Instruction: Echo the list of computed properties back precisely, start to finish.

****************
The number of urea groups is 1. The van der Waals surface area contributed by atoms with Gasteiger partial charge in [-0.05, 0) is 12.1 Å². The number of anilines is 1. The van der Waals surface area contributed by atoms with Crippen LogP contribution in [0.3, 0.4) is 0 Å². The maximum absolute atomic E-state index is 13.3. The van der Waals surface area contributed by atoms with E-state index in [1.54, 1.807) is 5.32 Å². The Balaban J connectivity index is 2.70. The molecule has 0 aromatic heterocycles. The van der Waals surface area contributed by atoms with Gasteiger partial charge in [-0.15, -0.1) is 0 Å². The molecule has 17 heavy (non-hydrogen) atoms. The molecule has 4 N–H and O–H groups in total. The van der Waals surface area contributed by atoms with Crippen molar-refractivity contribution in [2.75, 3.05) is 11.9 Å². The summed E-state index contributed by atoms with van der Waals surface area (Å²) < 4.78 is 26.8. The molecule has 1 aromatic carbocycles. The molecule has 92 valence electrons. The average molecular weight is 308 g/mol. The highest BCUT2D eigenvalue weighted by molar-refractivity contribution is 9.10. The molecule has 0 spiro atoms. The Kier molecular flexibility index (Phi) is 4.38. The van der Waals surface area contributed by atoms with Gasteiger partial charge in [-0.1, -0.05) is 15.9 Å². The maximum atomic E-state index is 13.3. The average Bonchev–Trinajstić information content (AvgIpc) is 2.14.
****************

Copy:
The number of urea groups is 1. The van der Waals surface area contributed by atoms with Gasteiger partial charge in [-0.05, 0) is 12.1 Å². The number of anilines is 1. The van der Waals surface area contributed by atoms with Crippen LogP contribution in [0.3, 0.4) is 0 Å². The maximum absolute atomic E-state index is 13.3. The van der Waals surface area contributed by atoms with E-state index in [1.54, 1.807) is 5.32 Å². The Balaban J connectivity index is 2.70. The molecule has 0 aromatic heterocycles. The van der Waals surface area contributed by atoms with Gasteiger partial charge in [-0.15, -0.1) is 0 Å². The molecule has 17 heavy (non-hydrogen) atoms. The molecule has 4 N–H and O–H groups in total. The van der Waals surface area contributed by atoms with Crippen molar-refractivity contribution in [2.75, 3.05) is 11.9 Å². The summed E-state index contributed by atoms with van der Waals surface area (Å²) < 4.78 is 26.8. The molecule has 1 aromatic carbocycles. The molecule has 92 valence electrons. The average molecular weight is 308 g/mol. The highest BCUT2D eigenvalue weighted by molar-refractivity contribution is 9.10. The molecule has 0 spiro atoms. The Kier molecular flexibility index (Phi) is 4.38. The van der Waals surface area contributed by atoms with Gasteiger partial charge in [-0.1, -0.05) is 15.9 Å². The maximum atomic E-state index is 13.3. The average Bonchev–Trinajstić information content (AvgIpc) is 2.14.